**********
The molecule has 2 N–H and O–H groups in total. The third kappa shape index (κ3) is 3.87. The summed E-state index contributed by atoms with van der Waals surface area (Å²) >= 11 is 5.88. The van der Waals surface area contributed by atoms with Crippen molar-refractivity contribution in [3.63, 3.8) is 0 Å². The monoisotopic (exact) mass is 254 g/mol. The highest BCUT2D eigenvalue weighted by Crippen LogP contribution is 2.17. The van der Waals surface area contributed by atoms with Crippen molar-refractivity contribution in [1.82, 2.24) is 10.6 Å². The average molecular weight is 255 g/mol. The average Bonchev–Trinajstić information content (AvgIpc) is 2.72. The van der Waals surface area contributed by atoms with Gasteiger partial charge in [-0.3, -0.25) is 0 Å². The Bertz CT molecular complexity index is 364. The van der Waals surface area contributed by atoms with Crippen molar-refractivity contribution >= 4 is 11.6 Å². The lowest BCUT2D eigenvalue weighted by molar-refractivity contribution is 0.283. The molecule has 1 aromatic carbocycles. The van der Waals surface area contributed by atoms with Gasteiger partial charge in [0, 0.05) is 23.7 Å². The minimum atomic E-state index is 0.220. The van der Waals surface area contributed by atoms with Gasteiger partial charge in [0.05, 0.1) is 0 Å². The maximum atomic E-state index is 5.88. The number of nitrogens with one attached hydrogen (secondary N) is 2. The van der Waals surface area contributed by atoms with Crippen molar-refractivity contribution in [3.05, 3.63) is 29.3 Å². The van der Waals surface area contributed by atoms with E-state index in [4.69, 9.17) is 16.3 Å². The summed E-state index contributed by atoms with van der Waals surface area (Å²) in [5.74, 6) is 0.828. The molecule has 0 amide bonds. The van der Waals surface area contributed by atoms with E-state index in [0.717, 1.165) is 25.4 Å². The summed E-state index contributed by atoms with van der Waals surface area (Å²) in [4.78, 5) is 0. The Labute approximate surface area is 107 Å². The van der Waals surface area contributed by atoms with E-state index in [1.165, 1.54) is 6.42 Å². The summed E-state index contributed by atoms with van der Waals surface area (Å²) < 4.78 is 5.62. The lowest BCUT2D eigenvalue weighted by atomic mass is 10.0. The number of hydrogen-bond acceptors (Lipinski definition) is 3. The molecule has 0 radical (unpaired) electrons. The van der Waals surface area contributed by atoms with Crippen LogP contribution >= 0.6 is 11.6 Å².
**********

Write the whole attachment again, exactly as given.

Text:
The molecule has 2 N–H and O–H groups in total. The third kappa shape index (κ3) is 3.87. The summed E-state index contributed by atoms with van der Waals surface area (Å²) >= 11 is 5.88. The van der Waals surface area contributed by atoms with Crippen molar-refractivity contribution in [3.63, 3.8) is 0 Å². The monoisotopic (exact) mass is 254 g/mol. The highest BCUT2D eigenvalue weighted by Crippen LogP contribution is 2.17. The van der Waals surface area contributed by atoms with Crippen molar-refractivity contribution in [1.82, 2.24) is 10.6 Å². The average molecular weight is 255 g/mol. The average Bonchev–Trinajstić information content (AvgIpc) is 2.72. The van der Waals surface area contributed by atoms with Gasteiger partial charge in [-0.3, -0.25) is 0 Å². The Bertz CT molecular complexity index is 364. The van der Waals surface area contributed by atoms with Crippen molar-refractivity contribution >= 4 is 11.6 Å². The lowest BCUT2D eigenvalue weighted by molar-refractivity contribution is 0.283. The molecule has 1 aromatic carbocycles. The van der Waals surface area contributed by atoms with Gasteiger partial charge in [0, 0.05) is 23.7 Å². The minimum atomic E-state index is 0.220. The van der Waals surface area contributed by atoms with Gasteiger partial charge in [0.05, 0.1) is 0 Å². The maximum atomic E-state index is 5.88. The number of nitrogens with one attached hydrogen (secondary N) is 2. The van der Waals surface area contributed by atoms with Crippen molar-refractivity contribution in [3.05, 3.63) is 29.3 Å². The van der Waals surface area contributed by atoms with E-state index in [4.69, 9.17) is 16.3 Å². The summed E-state index contributed by atoms with van der Waals surface area (Å²) in [5.74, 6) is 0.828. The molecule has 0 amide bonds. The van der Waals surface area contributed by atoms with E-state index in [0.717, 1.165) is 25.4 Å². The summed E-state index contributed by atoms with van der Waals surface area (Å²) in [4.78, 5) is 0. The Labute approximate surface area is 107 Å². The van der Waals surface area contributed by atoms with E-state index in [1.165, 1.54) is 6.42 Å². The summed E-state index contributed by atoms with van der Waals surface area (Å²) < 4.78 is 5.62. The lowest BCUT2D eigenvalue weighted by atomic mass is 10.0. The number of hydrogen-bond acceptors (Lipinski definition) is 3. The molecule has 0 radical (unpaired) electrons. The van der Waals surface area contributed by atoms with Crippen LogP contribution >= 0.6 is 11.6 Å².